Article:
We analyze the emergence and spatial evolution of the German laser systems industry. Regional knowledge in the related field of laser sources, as well as the presence of universities with physics or engineering departments, is conducive to the emergence of laser systems suppliers. The regional presence of source producers is also positively related to entry into laser systems. One important mechanism behind regional entry is the diversification of upstream laser source producers into the downstream systems market. Entry into the materials processing submarket appears to be unrelated to academic knowledge in the region, but the presence of laser source producers and the regional stock of laser knowledge are still highly predictive in this submarket.

November 12, 2010

# 10.15 The determinants of co-inventor tie formation: proximity and network dynamics

Filed under: 2010 — Tags: , , , , — T.Broekel @ 9:55 am

Lorenzo Cassi and Anne Plunket


This paper investigates the determinants of co-inventor tie formation using micro-data on genomic patents from 1990 to 2006 in France. We consider in a single analysis the relational and proximity perspectives that are usually treated separately. In order to do so, we analyse the determinants of network ties that occur within existing components and between two distinct components (i.e. bridging ties). We test the argument that formation of these two different types of ties results from distinct strategies in accessing resources. Doing so, we contrast network and proximity determinants of network formation and we investigate if social network allows economic actors to cross over geographical, technological and organizational boundaries.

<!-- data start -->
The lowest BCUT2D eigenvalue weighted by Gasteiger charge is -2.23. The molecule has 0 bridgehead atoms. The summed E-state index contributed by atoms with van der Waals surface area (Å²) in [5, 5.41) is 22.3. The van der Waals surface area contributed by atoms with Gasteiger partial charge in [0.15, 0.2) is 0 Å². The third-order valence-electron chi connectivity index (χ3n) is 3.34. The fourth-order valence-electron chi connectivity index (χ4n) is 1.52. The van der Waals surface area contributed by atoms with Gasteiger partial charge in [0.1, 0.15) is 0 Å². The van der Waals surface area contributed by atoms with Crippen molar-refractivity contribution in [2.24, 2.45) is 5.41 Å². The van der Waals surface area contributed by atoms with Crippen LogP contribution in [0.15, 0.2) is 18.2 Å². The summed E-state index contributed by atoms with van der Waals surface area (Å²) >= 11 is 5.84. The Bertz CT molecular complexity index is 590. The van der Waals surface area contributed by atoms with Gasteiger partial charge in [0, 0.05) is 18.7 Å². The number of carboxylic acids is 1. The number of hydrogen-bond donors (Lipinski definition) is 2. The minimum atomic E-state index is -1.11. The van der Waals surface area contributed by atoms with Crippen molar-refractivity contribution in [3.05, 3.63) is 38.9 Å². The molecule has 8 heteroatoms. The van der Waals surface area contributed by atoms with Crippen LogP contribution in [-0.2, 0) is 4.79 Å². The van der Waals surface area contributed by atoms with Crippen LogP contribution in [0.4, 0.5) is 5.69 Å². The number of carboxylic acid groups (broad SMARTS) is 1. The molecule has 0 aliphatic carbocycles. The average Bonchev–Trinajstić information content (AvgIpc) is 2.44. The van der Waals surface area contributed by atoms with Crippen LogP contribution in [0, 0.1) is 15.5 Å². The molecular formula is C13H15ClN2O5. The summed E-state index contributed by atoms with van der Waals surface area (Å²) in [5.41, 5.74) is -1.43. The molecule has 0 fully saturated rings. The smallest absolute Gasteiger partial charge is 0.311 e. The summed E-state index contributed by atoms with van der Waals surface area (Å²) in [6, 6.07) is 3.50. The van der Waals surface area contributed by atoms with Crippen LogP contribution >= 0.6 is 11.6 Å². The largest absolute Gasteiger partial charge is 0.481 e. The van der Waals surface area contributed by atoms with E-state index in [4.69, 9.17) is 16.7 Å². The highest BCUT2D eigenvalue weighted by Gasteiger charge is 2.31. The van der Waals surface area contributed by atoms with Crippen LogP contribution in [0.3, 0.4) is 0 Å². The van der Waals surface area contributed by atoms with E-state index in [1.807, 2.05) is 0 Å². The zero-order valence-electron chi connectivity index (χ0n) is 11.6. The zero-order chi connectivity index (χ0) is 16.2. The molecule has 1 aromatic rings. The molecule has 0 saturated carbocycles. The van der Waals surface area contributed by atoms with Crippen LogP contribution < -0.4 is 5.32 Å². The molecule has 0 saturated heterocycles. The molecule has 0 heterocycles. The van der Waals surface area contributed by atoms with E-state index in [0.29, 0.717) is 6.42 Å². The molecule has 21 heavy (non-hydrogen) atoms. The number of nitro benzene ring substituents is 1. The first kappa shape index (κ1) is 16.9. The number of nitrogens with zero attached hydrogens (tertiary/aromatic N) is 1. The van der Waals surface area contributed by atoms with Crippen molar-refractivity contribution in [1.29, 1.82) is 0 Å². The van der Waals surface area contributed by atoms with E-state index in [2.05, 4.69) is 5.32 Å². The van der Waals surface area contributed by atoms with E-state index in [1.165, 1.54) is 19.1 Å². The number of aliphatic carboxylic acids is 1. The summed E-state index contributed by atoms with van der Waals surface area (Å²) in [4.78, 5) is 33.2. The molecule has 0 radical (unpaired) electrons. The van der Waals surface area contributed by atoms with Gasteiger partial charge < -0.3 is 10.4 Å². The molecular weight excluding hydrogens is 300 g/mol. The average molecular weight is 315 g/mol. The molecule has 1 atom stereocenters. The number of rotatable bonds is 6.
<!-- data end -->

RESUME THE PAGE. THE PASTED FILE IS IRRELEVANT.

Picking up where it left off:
November 9, 2010

# 10.14 Network Dynamics in Regional Clusters: The Perspective of an Emerging Economy

Filed under: 2010 — Tags: , , , , — T.Broekel @ 9:06 am

Elisa Giuliani


Regional clusters are spatial agglomerations of firms operating in the same or connected industries, which enable innovation and economic performance for firms. A wealth of empirical literature shows that one of key elements of the success of regional clusters is that they facilitate the formation of local inter-organizational networks, which act as conduits of knowledge and innovation. While most studies analyze the benefits and characteristics of regional cluster networks and focus on advanced economies and high tech ‘hot spots’, this paper advances with the existing literature by analyzing network dynamics and taking an emerging economy’s perspective. Using longitudinal data of a wine cluster in Chile and stochastic actor-oriented models for network dynamics, this paper examines what micro-level effects influence the formation of new knowledge ties among wineries. It finds that the coexistence of cohesion effects (reciprocity and transitivity) and the presence of inter-firm knowledge base heterogeneity contribute to the stability of an informal hierarchical network structure over time. Empirical results have interesting implications for cluster competitiveness and network studies, and for the burgeoning literature on corporate behavior in emerging economies.

# 10.13 The Role of Technological Gatekeepers in the Growth of Industrial Clusters: Evidence from Chile

Filed under: 2010 — Tags: , , , , — T.Broekel @ 8:46 am

Elisa Giuliani